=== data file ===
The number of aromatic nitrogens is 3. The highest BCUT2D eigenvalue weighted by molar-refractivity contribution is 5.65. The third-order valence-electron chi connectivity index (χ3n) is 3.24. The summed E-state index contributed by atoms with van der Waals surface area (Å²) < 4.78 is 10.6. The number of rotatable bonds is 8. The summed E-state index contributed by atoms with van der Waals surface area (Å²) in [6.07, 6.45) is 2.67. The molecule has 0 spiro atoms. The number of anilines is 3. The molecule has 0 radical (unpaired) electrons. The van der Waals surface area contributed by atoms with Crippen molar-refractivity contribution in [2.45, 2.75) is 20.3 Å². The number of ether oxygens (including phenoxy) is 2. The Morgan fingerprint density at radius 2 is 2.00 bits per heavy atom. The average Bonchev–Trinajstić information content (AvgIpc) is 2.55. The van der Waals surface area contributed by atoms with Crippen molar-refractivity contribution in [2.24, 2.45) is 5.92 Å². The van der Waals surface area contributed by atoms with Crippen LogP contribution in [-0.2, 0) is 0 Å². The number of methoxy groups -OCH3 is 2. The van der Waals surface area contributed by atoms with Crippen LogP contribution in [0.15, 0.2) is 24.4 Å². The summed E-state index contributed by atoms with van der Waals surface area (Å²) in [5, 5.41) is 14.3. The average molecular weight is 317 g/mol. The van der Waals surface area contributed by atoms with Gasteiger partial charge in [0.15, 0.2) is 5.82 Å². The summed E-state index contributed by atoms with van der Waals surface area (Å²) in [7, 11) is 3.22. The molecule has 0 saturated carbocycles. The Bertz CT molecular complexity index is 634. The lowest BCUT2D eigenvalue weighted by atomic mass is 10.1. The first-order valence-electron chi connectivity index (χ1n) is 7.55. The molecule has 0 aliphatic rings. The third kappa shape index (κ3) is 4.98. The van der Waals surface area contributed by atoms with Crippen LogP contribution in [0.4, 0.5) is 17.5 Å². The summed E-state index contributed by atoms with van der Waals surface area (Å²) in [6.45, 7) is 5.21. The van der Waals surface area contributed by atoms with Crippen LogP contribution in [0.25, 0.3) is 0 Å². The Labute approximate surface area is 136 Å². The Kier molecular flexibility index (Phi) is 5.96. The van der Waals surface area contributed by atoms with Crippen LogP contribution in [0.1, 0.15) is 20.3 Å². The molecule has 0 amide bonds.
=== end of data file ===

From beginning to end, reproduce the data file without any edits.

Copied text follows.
The number of aromatic nitrogens is 3. The highest BCUT2D eigenvalue weighted by molar-refractivity contribution is 5.65. The third-order valence-electron chi connectivity index (χ3n) is 3.24. The summed E-state index contributed by atoms with van der Waals surface area (Å²) < 4.78 is 10.6. The number of rotatable bonds is 8. The summed E-state index contributed by atoms with van der Waals surface area (Å²) in [6.07, 6.45) is 2.67. The molecule has 0 spiro atoms. The number of anilines is 3. The molecule has 0 radical (unpaired) electrons. The van der Waals surface area contributed by atoms with Crippen molar-refractivity contribution in [2.45, 2.75) is 20.3 Å². The number of ether oxygens (including phenoxy) is 2. The Morgan fingerprint density at radius 2 is 2.00 bits per heavy atom. The average Bonchev–Trinajstić information content (AvgIpc) is 2.55. The van der Waals surface area contributed by atoms with Crippen molar-refractivity contribution in [2.24, 2.45) is 5.92 Å². The van der Waals surface area contributed by atoms with Crippen LogP contribution in [-0.2, 0) is 0 Å². The number of methoxy groups -OCH3 is 2. The van der Waals surface area contributed by atoms with Crippen LogP contribution in [0.15, 0.2) is 24.4 Å². The summed E-state index contributed by atoms with van der Waals surface area (Å²) in [5, 5.41) is 14.3. The average molecular weight is 317 g/mol. The van der Waals surface area contributed by atoms with Gasteiger partial charge in [0.15, 0.2) is 5.82 Å². The summed E-state index contributed by atoms with van der Waals surface area (Å²) in [7, 11) is 3.22. The molecule has 0 saturated carbocycles. The Bertz CT molecular complexity index is 634. The lowest BCUT2D eigenvalue weighted by atomic mass is 10.1. The first-order valence-electron chi connectivity index (χ1n) is 7.55. The molecule has 0 aliphatic rings. The third kappa shape index (κ3) is 4.98. The van der Waals surface area contributed by atoms with Crippen LogP contribution in [0.4, 0.5) is 17.5 Å². The summed E-state index contributed by atoms with van der Waals surface area (Å²) in [6.45, 7) is 5.21. The van der Waals surface area contributed by atoms with Crippen LogP contribution in [0.25, 0.3) is 0 Å². The Labute approximate surface area is 136 Å². The Kier molecular flexibility index (Phi) is 5.96. The van der Waals surface area contributed by atoms with Crippen LogP contribution in [0.1, 0.15) is 20.3 Å². The molecule has 0 amide bonds.